Transferring the demands of distance running to cycling is natural progression
Tolerance of pain is what marks outthe greats and willingness to suffer is the key to making the grade
Shay Elliot Memorial in the Wicklow Mountains with the yellow jersey he wore in his Tour de France stage victory. Photograph: Billy Stickland/Inpho
The worst thing about owning an Alfa Romeo Spider is the occasionally irresistible urge to take the long way home. Especially this time of year.
Wednesday presented one of those occasions, an evening sent straight from heaven, the hood down, the gentle roar under the bonnet, over the richly empurpled Featherbeds sprinkled white with bog cotton, through the golden-fleeced gorse onto the Sallygap, into the sweet blooming ferns, like a jungle, only in miniature, down along the jasmine-scented Glenmacnass, deep into the miracle of growth that is the Garden of Ireland.
The second worst thing about owning an Alfa Romeo Spider is that it does occasionally stop to be admired. Especially when least expected. Thursday presented one of those occasions, still on the outskirts of town, and so onto the dropped handlebars of my racing bike, into the warm drizzling rain and back roads skirting Djouce, and again the irresistible urge to take the long way home, this time through Laragh towards the sheltering Glenmalure, the magnificent pink foxglove sprouting from the roadside, inspiring one last detour and a perfectly timed salute to Shay Elliott.
It could be just the softness of aging, or that every little thing is brilliantly illuminated by the rhapsody and rhythms of the pedal stroke, but now more than ever cycling comes easier than running ever did – and that’s probably because it is. The two-wheeled tour about to unwind in France over the next three weeks may claim to be toughest race on earth, and yet there is an element and economy of cycling which reduces any perceptible distance, and allows us all to think “I can do this”.
Jerry Kiernan got himself into all sorts of bother a while ago, and rightly so, when comparing the fitness of Gaelic footballers and hurlers with that of distance runners. There might be only one winner in that race to the top of the hill, but it was like comparing the fighting qualities of a shark and a lion.
The GAA attracts a different breed, a different realm of fitness: distance runners and cyclists, however, are cut from the same string of DNA, one which proliferates skin and bone, an enormous lung capacity, and willingness to embrace pain, the “majorly suffering” that Seán Kelly still comments on.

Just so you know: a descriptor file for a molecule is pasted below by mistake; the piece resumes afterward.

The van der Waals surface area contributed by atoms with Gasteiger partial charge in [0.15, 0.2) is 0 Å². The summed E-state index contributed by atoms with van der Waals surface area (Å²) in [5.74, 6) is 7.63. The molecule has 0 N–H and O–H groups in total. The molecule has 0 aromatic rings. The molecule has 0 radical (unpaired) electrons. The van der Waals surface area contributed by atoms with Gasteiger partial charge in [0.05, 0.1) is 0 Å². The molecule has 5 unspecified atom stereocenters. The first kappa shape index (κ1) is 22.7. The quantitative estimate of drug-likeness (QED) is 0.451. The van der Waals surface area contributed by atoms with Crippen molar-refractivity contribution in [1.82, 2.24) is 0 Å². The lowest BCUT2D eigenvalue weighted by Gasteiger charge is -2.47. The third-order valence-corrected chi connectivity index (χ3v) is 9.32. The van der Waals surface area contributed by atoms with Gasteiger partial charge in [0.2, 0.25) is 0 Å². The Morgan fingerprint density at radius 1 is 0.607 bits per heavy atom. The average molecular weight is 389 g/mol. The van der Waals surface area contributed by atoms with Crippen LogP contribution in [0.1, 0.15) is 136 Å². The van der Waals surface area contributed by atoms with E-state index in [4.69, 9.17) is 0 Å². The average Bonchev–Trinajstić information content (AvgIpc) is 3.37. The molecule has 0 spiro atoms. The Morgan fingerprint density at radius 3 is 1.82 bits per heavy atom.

That Elliott became the first Irish cyclist to wear the yellow jersey, 50 years ago this week, was of no surprise to anyone who knew him.
The French cycling press identified him as “soaked with class”, and Elliott nurtured his instincts on the same stretches of the Wicklow Mountains that would later serve Stephen Roche even better again. What made his death so tragic, at age 36, in 1971, and almost certainly by his own hand, was that Elliott was still able to ride effortlessly over those hills, and cycling will always accommodate that.
Distance running demands a different intensity that so declines with age that it can only be more extreme in the first place. There was a time when some of us would follow a hard 12-mile tempo run with something easier later in the day; now even an easy 12-mile run is followed by the need to lie down for the rest of day.
This might also explain why so many distance runners actually take so easily to cycling, even when their prime wears off. Noel Berkeley, once the King of the Roads, as in road running, has become something of a King of the Mountains, on his road bike, as anyone who has ever challenged him on the stiff inclines outside of Midleton will know.
Keith Kelly, a man whose exceptional distance running potential was cut short by injury, rode himself to the top of the amateur American cycling ranks within one season, aided by a willingness to embrace pain that knew no bounds.
Indeed it’s this tolerance for pain, as much as talent, that often separates the great runners from the ordinary ones, and the same, it seems, goes for cycling.
“It’s like asking if you’d rather have a drill put through your ear or through your hand,” Shane Connaughton told me once, a man of famous cycling background, and now as familiar with the running scene.
The difference is that distance runners seem to transfer to cycling much easier than the other way round, not that it’s quite that straightforward.
The fact there aren’t any Kenyan or Ethiopian riders challenging for the polka dot jersey in the Alps and Pyrenees over the next three weeks is evidence that cycling isn’t just about slow-twitch muscle fibres and an unbearable lightness of being. Distance runners only require the soles of their feet, while cycling requires at least a minor financial investment still beyond the means of many. The fact there aren’t any Caribbean riders challenging Mark Cavendish for the green jersey is evidence too that cycling’s elite is a more select race.
What cycling will always afford is the folly of believing there is one last prime, no matter what age, and that it might somehow transfer back to distance running.
Armed by that pretence comes my final cycle of training for the Wicklow Hospice Foundation’s next fundraising venture, and the running of seven marathons, over seven successive days, starting next Sunday, July 7th, at 7.07am. Designed to accommodate all levels of fitness, running each or only one, in part or in full, only no such thing as the comfort of the dropped handlebars of a racing bike.
Join up at www.wicklowhospice.ie